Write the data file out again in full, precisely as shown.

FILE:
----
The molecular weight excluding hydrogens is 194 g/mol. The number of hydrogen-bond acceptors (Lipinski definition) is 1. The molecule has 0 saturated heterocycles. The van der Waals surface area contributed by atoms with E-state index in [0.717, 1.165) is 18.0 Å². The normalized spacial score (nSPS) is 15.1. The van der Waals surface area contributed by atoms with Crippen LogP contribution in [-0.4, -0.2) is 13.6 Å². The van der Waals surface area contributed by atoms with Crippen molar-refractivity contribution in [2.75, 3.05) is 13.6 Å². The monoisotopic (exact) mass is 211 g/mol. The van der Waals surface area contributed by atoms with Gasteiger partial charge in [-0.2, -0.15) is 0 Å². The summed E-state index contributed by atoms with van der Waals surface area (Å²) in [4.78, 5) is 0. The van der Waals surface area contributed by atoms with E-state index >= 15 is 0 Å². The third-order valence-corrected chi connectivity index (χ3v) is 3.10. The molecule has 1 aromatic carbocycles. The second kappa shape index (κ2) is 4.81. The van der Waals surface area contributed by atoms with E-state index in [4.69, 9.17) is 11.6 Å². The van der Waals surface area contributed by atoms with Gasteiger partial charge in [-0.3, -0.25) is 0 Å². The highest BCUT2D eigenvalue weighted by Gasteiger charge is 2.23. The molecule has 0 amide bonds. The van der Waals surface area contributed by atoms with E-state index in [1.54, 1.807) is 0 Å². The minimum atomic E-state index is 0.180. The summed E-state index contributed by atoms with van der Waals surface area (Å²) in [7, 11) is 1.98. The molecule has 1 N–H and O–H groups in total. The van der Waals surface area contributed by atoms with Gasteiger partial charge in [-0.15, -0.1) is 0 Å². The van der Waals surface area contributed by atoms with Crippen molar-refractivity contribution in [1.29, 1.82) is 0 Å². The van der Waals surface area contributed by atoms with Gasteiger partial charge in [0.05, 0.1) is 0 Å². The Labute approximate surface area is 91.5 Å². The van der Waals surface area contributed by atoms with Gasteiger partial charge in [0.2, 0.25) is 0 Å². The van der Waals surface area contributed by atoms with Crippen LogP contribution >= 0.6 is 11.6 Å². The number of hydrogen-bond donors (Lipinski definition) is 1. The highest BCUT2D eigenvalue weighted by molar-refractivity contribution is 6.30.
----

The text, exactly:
The molecular weight excluding hydrogens is 194 g/mol. The number of hydrogen-bond acceptors (Lipinski definition) is 1. The molecule has 0 saturated heterocycles. The van der Waals surface area contributed by atoms with E-state index in [0.717, 1.165) is 18.0 Å². The normalized spacial score (nSPS) is 15.1. The van der Waals surface area contributed by atoms with Crippen LogP contribution in [-0.4, -0.2) is 13.6 Å². The van der Waals surface area contributed by atoms with Crippen molar-refractivity contribution in [2.75, 3.05) is 13.6 Å². The monoisotopic (exact) mass is 211 g/mol. The van der Waals surface area contributed by atoms with Gasteiger partial charge in [-0.2, -0.15) is 0 Å². The summed E-state index contributed by atoms with van der Waals surface area (Å²) in [4.78, 5) is 0. The van der Waals surface area contributed by atoms with E-state index >= 15 is 0 Å². The third-order valence-corrected chi connectivity index (χ3v) is 3.10. The molecule has 1 aromatic carbocycles. The second kappa shape index (κ2) is 4.81. The van der Waals surface area contributed by atoms with E-state index in [4.69, 9.17) is 11.6 Å². The van der Waals surface area contributed by atoms with Gasteiger partial charge in [-0.3, -0.25) is 0 Å². The highest BCUT2D eigenvalue weighted by Gasteiger charge is 2.23. The molecule has 0 amide bonds. The van der Waals surface area contributed by atoms with E-state index in [1.54, 1.807) is 0 Å². The minimum atomic E-state index is 0.180. The summed E-state index contributed by atoms with van der Waals surface area (Å²) in [7, 11) is 1.98. The molecule has 1 N–H and O–H groups in total. The van der Waals surface area contributed by atoms with Gasteiger partial charge in [-0.15, -0.1) is 0 Å². The van der Waals surface area contributed by atoms with Crippen molar-refractivity contribution in [1.29, 1.82) is 0 Å². The van der Waals surface area contributed by atoms with Gasteiger partial charge in [0.05, 0.1) is 0 Å². The Labute approximate surface area is 91.5 Å². The van der Waals surface area contributed by atoms with Gasteiger partial charge in [0.2, 0.25) is 0 Å². The van der Waals surface area contributed by atoms with Crippen LogP contribution >= 0.6 is 11.6 Å². The number of hydrogen-bond donors (Lipinski definition) is 1. The highest BCUT2D eigenvalue weighted by molar-refractivity contribution is 6.30.